On these rural adventures, Joaquin could breathe out all his anxieties founded in the energies of societal gawkers and judgers. And he could breathe in complete freedom and peace. He could breathe out tornadoes of pent-up emotion, and breathe in fresh springs of self-love. Joaquin could be Joaquin. Pure Joaquin energy, one with nature.

People have sometimes asked me if I thought it was the smells or sights or sounds of the country that Joaquin found mesmerizing. And maybe he did love any one or all of those features. But I think the spatial and personal freedom he experienced there was his “almost heaven.” When out in the country, he wasn’t subject to abuse where the sole “education” goal was control. On those country roads, Joaquin didn’t have to worry about being squirted in the face with a water bottle at school for not being focused on tasks. He didn’t have to endure vinegar being squirted into his mouth if he tried to bite in retaliation for their abuse. He didn’t have to fight against the time out room of the physical restraints that turned his bright smile into contorted cries of rage. In the country, Joaquin could communicate with the wind, and the wind would respond gently, lovingling, to his every whim. He could share his babbled stories with the sun, and it would warm him with reassurance that he was worthy of that warmth. He could chirp in unison with the birds, spread open his winds, and let his soul soar to a place where he belonged.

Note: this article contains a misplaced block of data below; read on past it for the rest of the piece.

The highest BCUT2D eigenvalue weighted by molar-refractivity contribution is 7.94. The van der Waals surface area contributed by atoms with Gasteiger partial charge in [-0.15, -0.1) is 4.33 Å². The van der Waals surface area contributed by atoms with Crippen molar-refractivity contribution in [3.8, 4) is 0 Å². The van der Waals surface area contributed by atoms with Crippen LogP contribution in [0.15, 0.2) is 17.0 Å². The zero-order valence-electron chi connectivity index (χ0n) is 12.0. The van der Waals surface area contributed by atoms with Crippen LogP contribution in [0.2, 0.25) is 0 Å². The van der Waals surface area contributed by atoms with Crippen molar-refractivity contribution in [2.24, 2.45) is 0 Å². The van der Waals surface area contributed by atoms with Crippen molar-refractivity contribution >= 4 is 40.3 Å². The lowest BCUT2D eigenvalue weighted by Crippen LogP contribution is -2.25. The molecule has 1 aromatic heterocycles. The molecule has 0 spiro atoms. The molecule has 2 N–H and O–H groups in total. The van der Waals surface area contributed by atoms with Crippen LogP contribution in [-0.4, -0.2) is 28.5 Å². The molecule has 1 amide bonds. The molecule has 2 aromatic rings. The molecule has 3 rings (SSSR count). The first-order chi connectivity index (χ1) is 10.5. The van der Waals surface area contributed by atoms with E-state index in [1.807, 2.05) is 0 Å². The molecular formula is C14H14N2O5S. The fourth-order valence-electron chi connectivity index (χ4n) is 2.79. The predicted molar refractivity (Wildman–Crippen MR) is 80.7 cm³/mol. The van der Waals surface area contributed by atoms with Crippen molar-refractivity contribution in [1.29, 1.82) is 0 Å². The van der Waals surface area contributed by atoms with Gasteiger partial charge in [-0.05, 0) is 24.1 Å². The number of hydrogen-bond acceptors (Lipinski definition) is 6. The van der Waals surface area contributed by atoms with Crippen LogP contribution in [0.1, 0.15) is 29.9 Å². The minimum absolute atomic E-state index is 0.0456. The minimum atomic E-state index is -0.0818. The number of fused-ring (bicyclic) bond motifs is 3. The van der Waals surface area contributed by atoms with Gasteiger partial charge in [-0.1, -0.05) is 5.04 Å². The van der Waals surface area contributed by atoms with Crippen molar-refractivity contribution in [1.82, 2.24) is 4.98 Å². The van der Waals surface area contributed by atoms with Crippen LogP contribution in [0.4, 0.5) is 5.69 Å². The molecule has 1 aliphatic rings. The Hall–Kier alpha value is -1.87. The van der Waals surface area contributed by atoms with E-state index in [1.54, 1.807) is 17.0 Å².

When Joaquin felt loved, appreciated, and free, he could relax. Everyone in the family could relax.

At home, Mom mostly played flamenco records and Dad played oldies but goodies from the 1950’s. But in elementary school, one of my teachers played the guitar and taught our class to sing “Country Roads.” I learned the lyrics in one day. And for years, each night at bedtime, I sang Joaquin to sleep with that song.

Fast forward to 17 years old, 6 feet tall, and 200 pounds of rage. Joaquin was forced by his “special” school to take psychotropic medications to control HIS behaviors. He had severe allergic reactions to those medications, causing extreme aggression, and rendering him and our family hostage to a system not equipped for, nor interested in, humanely supporting behavioral crises. Joaquin was taken to a state institution 2 hours away from home, where human degradation was also the norm.